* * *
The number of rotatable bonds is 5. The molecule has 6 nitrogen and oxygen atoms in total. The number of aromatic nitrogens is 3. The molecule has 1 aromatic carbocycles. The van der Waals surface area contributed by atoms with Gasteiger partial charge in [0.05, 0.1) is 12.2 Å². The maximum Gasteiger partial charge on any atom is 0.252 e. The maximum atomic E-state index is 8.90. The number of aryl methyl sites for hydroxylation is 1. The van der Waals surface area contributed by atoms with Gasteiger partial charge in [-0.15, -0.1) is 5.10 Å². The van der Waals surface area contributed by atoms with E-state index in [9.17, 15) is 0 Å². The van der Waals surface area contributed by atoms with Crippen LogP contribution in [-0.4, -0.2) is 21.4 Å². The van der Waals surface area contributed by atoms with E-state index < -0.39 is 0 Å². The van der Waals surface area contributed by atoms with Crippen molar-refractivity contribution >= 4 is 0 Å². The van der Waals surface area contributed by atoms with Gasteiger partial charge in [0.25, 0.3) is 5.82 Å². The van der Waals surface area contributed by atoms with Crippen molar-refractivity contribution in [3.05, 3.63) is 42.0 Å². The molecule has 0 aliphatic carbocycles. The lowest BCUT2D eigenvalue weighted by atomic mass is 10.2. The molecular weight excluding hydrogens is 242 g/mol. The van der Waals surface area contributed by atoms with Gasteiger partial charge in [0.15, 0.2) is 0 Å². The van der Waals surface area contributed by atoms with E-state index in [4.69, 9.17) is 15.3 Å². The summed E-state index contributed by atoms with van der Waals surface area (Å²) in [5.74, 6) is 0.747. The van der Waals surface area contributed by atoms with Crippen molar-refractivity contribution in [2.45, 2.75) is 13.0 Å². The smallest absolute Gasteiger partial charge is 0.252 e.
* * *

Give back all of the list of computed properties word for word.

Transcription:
The number of rotatable bonds is 5. The molecule has 6 nitrogen and oxygen atoms in total. The number of aromatic nitrogens is 3. The molecule has 1 aromatic carbocycles. The van der Waals surface area contributed by atoms with Gasteiger partial charge in [0.05, 0.1) is 12.2 Å². The maximum Gasteiger partial charge on any atom is 0.252 e. The maximum atomic E-state index is 8.90. The number of aryl methyl sites for hydroxylation is 1. The van der Waals surface area contributed by atoms with Gasteiger partial charge in [-0.15, -0.1) is 5.10 Å². The van der Waals surface area contributed by atoms with E-state index in [9.17, 15) is 0 Å². The van der Waals surface area contributed by atoms with Crippen LogP contribution in [-0.4, -0.2) is 21.4 Å². The van der Waals surface area contributed by atoms with E-state index < -0.39 is 0 Å². The van der Waals surface area contributed by atoms with Crippen molar-refractivity contribution >= 4 is 0 Å². The van der Waals surface area contributed by atoms with Gasteiger partial charge in [0.25, 0.3) is 5.82 Å². The van der Waals surface area contributed by atoms with Crippen molar-refractivity contribution in [3.05, 3.63) is 42.0 Å². The molecule has 0 aliphatic carbocycles. The lowest BCUT2D eigenvalue weighted by atomic mass is 10.2. The molecular weight excluding hydrogens is 242 g/mol. The van der Waals surface area contributed by atoms with Gasteiger partial charge in [0.15, 0.2) is 0 Å². The van der Waals surface area contributed by atoms with E-state index in [4.69, 9.17) is 15.3 Å². The summed E-state index contributed by atoms with van der Waals surface area (Å²) in [5.74, 6) is 0.747. The van der Waals surface area contributed by atoms with Crippen molar-refractivity contribution in [2.45, 2.75) is 13.0 Å². The smallest absolute Gasteiger partial charge is 0.252 e.